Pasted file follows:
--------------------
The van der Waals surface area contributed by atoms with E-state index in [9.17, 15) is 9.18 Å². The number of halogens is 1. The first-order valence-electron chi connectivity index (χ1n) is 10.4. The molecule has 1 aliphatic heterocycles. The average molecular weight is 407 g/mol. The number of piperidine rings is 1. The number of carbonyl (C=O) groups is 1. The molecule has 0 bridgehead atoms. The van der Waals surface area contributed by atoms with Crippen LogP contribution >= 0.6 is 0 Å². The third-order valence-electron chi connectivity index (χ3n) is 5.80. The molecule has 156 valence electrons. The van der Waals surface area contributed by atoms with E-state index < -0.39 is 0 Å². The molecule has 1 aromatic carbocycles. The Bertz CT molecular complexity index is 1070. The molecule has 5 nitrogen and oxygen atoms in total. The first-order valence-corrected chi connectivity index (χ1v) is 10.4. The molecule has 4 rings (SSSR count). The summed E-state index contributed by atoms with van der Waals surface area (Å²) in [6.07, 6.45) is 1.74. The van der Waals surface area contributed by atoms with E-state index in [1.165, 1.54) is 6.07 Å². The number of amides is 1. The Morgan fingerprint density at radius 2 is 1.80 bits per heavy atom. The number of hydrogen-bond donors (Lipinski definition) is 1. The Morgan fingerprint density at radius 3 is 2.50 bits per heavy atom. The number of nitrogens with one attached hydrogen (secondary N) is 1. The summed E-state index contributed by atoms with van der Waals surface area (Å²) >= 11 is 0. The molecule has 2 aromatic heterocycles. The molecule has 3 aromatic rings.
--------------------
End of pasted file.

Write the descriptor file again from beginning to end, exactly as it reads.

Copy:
The van der Waals surface area contributed by atoms with E-state index in [9.17, 15) is 9.18 Å². The number of halogens is 1. The first-order valence-electron chi connectivity index (χ1n) is 10.4. The molecule has 1 aliphatic heterocycles. The average molecular weight is 407 g/mol. The number of piperidine rings is 1. The number of carbonyl (C=O) groups is 1. The molecule has 0 bridgehead atoms. The van der Waals surface area contributed by atoms with Crippen LogP contribution >= 0.6 is 0 Å². The third-order valence-electron chi connectivity index (χ3n) is 5.80. The molecule has 156 valence electrons. The van der Waals surface area contributed by atoms with E-state index < -0.39 is 0 Å². The molecule has 1 aromatic carbocycles. The Bertz CT molecular complexity index is 1070. The molecule has 5 nitrogen and oxygen atoms in total. The first-order valence-corrected chi connectivity index (χ1v) is 10.4. The molecule has 4 rings (SSSR count). The summed E-state index contributed by atoms with van der Waals surface area (Å²) in [6.07, 6.45) is 1.74. The van der Waals surface area contributed by atoms with E-state index in [1.165, 1.54) is 6.07 Å². The number of amides is 1. The Morgan fingerprint density at radius 2 is 1.80 bits per heavy atom. The number of hydrogen-bond donors (Lipinski definition) is 1. The Morgan fingerprint density at radius 3 is 2.50 bits per heavy atom. The number of nitrogens with one attached hydrogen (secondary N) is 1. The summed E-state index contributed by atoms with van der Waals surface area (Å²) >= 11 is 0. The molecule has 2 aromatic heterocycles. The molecule has 3 aromatic rings.